Authors as Published

Gabriel Pent, Ruminant Livestock Systems Specialist, Southern Piedmont Agricultural Research and Extension Center; and John Fike, Forage Extension Specialist, School of Plant and Environmental Sciences

Introduction: Wildtype endophytes living within many tall fescue varieties (including ‘Kentucky 31’) help the plant survive stressful conditions. However, they also produce toxic ergot alkaloids that cause distress to livestock. Among other effects, the toxins constrict blood vessels, reducing blood flow to the extremities. This amplifies heat stress, causing reduced intake and corresponding reductions in weight gains for growing cattle and lower conception rates for breeding cows. Novel or ‘beneficial’ endophytes that produce little or no alkaloids have been matched with new fescue varieties to provide both robust grass performance and no negative effects on livestock. We are comparing these materials on a number of farms around the state to better understand and demonstrate benefits of novel endophyte fescue.

A line graph comparing body temperatures of heifers
Figure 1: Heifers that grazed toxic fescue had significantly hotter maximum body temperatures. These animals also did not cool down as quickly as those grazing novel endophyte tall fescue.

Table 1: Total ergot alkaloids (TEA) of toxic fescue pastures, air temperatures, and average daily gains of heifers grazing toxic and novel endophyte fescue pastures at two counties in Virginia.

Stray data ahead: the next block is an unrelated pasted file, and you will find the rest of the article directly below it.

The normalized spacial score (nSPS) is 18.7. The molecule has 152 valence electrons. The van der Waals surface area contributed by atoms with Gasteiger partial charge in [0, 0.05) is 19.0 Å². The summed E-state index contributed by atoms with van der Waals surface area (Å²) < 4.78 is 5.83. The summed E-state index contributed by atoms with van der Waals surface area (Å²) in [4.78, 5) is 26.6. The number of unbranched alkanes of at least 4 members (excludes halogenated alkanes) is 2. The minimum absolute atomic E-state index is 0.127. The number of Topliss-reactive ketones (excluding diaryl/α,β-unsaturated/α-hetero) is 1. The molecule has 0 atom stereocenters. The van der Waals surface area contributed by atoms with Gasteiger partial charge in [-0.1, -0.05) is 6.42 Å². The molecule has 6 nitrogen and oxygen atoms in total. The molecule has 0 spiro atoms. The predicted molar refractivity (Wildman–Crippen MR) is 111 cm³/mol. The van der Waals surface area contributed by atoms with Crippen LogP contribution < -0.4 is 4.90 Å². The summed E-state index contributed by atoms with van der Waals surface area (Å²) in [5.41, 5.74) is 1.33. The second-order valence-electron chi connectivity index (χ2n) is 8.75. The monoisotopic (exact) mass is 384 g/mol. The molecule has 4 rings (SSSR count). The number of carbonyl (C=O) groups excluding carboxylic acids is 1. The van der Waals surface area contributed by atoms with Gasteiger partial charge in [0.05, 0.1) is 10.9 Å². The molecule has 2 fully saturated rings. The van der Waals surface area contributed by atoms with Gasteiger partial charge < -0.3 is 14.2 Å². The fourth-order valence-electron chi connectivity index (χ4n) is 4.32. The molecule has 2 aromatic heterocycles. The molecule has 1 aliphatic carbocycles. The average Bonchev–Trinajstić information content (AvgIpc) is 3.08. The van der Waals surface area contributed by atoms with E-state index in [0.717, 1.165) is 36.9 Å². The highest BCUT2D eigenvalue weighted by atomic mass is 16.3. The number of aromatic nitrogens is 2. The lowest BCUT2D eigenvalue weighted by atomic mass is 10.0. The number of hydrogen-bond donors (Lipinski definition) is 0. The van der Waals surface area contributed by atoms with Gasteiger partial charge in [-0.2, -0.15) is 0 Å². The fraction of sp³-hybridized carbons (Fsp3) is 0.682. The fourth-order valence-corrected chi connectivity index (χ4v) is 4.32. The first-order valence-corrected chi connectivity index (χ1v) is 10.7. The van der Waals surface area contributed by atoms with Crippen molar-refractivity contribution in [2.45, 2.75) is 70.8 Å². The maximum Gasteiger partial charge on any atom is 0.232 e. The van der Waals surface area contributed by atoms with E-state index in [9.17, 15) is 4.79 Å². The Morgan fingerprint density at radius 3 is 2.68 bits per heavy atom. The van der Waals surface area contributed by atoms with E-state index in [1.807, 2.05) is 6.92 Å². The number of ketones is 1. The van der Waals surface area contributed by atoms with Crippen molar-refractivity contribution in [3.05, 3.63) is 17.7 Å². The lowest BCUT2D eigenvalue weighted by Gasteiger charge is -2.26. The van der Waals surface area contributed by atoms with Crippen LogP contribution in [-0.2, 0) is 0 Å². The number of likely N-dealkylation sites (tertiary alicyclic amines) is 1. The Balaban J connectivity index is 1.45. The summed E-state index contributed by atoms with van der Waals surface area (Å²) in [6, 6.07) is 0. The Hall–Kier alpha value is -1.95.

County TEA of toxic fescue Average air temperature Average daily gains
Maximum Minimum Toxic Novel Difference
 ppb  (°F)  lb/day
Patrick 1870 88 63 1.33 1.78 0.45
Mecklenburg* 1600 87 66 2.36 2.75 0.39

*Gains adjusted based on assumptions about gut fill.

Photo of cows in the water
Cows and calves grazing on toxic tall fescue in the summer will head to the water or shade in an attempt to cool down.

Cow-calf: For cow-calf producers, tall fescue can reduce weaning weights by about 50 lb and conception or pregnancy rates by about 16%. Based on those estimates, utilization of toxic tall fescue resulted in an average annual loss per cow of $160, or nearly $2 billion annually. (Values based on 2005 to 2014 cattle prices. Estimates from Kallenbach, R. 2015. Coping with tall fescue toxicosis: Solutions and realities. Journal of Animal Science 93(12): 5487- 5495.).

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Publication Date

September 19, 2018